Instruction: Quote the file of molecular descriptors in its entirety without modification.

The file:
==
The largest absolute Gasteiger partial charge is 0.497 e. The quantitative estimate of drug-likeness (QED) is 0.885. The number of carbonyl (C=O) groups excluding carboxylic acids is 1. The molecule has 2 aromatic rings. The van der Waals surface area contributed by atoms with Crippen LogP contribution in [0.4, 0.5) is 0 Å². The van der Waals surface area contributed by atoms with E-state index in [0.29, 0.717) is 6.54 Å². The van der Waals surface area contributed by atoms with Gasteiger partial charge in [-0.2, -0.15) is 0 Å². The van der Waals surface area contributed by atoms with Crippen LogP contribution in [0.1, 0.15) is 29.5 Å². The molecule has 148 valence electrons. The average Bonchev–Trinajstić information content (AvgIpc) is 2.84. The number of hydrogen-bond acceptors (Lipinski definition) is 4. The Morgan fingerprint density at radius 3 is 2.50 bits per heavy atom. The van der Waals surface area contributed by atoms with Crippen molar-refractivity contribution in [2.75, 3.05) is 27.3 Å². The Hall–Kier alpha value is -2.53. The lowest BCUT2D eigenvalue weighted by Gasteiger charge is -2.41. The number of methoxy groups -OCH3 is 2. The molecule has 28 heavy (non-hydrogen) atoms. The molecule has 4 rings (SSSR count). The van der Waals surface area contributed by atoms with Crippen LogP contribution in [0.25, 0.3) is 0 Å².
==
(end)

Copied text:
The largest absolute Gasteiger partial charge is 0.497 e. The quantitative estimate of drug-likeness (QED) is 0.885. The number of carbonyl (C=O) groups excluding carboxylic acids is 1. The molecule has 2 aromatic rings. The van der Waals surface area contributed by atoms with Crippen LogP contribution in [0.4, 0.5) is 0 Å². The van der Waals surface area contributed by atoms with E-state index in [0.29, 0.717) is 6.54 Å². The van der Waals surface area contributed by atoms with Gasteiger partial charge in [-0.2, -0.15) is 0 Å². The van der Waals surface area contributed by atoms with Crippen LogP contribution in [0.1, 0.15) is 29.5 Å². The molecule has 148 valence electrons. The average Bonchev–Trinajstić information content (AvgIpc) is 2.84. The number of hydrogen-bond acceptors (Lipinski definition) is 4. The Morgan fingerprint density at radius 3 is 2.50 bits per heavy atom. The van der Waals surface area contributed by atoms with Crippen molar-refractivity contribution in [2.75, 3.05) is 27.3 Å². The Hall–Kier alpha value is -2.53. The lowest BCUT2D eigenvalue weighted by Gasteiger charge is -2.41. The number of methoxy groups -OCH3 is 2. The molecule has 28 heavy (non-hydrogen) atoms. The molecule has 4 rings (SSSR count). The van der Waals surface area contributed by atoms with Crippen LogP contribution in [0.25, 0.3) is 0 Å².